At this point, this organ is called the bipotential gonad — it is identical in males and females. Two genes, Fgf9 and Wnt4, teeter in a balanced antagonistic relationship — Wnt4 suppresses Fgf9, and Fgf9 suppresses Wnt4 — in the bipotential gonad, and anything that might tip the balance between them will trigger development of one sex or the other. A mutation that breaks Fgf9, for instance, gives Wnt4 an edge, and the gonad will develop into an ovary; a mutation that breaks Wnt4 will let Fgf9 dominate the relationship, and the gonad will develop into a testis (with a note of caution: the changes will initiate differentiation into one gonad or the other, but there are other steps downstream that can also vary). These two molecules may be the universal regulators of the sex of the gonad in animals: fruit flies also use Fgf and Wnt genes to regulate development of their gonads.

But the key to the genetic symmetry-breaking of selecting Fgf9 and Wnt4 varies greatly in animals. Some use incubation temperature to bias expression one way or the other; birds have a poorly understood set of factors that may require heterodimerization between two different proteins produced on the Z and W chromosomes to induce ovaries; mammals have a unique gene, Sry, not found in other vertebrates, that is located on the Y chromosome and tilts the balance towards testis differentiation.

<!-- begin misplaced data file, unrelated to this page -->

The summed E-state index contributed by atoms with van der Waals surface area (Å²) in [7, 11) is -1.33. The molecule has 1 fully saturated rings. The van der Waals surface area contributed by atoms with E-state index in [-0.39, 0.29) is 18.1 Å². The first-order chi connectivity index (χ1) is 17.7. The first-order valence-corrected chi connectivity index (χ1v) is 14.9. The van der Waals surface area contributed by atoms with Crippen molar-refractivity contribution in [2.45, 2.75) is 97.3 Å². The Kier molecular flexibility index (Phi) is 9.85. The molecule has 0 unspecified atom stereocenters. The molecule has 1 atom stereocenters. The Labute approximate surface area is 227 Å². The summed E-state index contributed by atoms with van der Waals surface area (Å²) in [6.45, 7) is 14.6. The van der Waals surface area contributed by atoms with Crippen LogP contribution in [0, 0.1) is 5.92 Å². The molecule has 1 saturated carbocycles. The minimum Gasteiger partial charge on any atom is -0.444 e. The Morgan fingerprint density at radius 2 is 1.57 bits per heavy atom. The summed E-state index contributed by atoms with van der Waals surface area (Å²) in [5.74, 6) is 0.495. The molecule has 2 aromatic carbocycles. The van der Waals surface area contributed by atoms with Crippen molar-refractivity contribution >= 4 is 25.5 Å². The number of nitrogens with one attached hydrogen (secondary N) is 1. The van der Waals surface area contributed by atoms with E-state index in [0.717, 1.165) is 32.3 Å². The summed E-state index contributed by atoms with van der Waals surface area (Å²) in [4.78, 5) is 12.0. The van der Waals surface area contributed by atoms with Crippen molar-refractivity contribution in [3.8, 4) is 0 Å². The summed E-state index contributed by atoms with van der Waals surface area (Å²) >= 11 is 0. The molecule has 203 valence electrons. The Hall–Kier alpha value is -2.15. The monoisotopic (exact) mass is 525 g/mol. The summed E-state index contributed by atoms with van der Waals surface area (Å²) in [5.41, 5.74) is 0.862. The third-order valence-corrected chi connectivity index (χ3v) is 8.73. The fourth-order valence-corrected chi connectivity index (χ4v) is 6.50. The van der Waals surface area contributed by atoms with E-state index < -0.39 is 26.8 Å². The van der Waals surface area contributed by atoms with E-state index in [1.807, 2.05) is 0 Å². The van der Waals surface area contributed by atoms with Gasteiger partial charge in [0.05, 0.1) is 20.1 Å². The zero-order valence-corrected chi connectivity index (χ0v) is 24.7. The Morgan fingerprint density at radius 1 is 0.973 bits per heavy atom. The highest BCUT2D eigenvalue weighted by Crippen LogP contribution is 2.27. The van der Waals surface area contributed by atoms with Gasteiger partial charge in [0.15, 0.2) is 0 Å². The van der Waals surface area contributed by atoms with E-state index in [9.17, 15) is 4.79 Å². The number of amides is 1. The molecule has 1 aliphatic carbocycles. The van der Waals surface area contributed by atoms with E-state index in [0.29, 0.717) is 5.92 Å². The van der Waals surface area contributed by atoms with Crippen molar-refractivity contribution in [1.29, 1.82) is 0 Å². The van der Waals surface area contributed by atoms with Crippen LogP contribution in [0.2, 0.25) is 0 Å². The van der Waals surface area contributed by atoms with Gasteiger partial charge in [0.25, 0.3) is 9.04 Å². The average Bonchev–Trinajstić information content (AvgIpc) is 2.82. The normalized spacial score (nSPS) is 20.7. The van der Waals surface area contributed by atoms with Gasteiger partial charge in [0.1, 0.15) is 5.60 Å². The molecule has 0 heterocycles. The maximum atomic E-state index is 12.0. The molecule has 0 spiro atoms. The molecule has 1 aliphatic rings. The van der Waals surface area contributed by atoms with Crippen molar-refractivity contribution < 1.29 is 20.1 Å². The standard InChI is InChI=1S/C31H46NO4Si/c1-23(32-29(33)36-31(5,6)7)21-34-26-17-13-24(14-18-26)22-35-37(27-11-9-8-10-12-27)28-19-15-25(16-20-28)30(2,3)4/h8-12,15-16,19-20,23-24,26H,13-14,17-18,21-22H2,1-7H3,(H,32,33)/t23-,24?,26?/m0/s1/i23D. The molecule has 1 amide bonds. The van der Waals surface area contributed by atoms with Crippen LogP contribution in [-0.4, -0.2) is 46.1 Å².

Sry may be unique to mammals, but it didn’t come out of nowhere. Sry contains a motif called the HMG (high mobility group) box, which is a conserved DNA binding domain. There are approximately 20 proteins related to Sry in humans, all given the name SOX, for SRY-related HMG box (I know, molecular biologists seem to be really reaching for acronyms nowadays). SOX genes are found in all eukaryotes, and seem to play important roles in cell and organ differentiation in insects, nematodes, and vertebrates. Sry is simply the member of the family that has been tagged to regulate gonad development in mammals.

If a copy of Sry is present in the organism, which is usually only the case in XY or male mammals, expression of the gene produces a DNA binding protein that has one primary target: a gene called SOX9 (they’re cousins!). In mice, Sry is switched on only transiently, long enough to activate SOX9, which then acts as a transcription factor for itself, maintaining expression of SOX9 for the life of the gonad. Humans keep Sry turned on permanently as well, but there’s no evidence yet that it actually does anything important after activating SOX9; it may be that human males neglect to hit the off switch.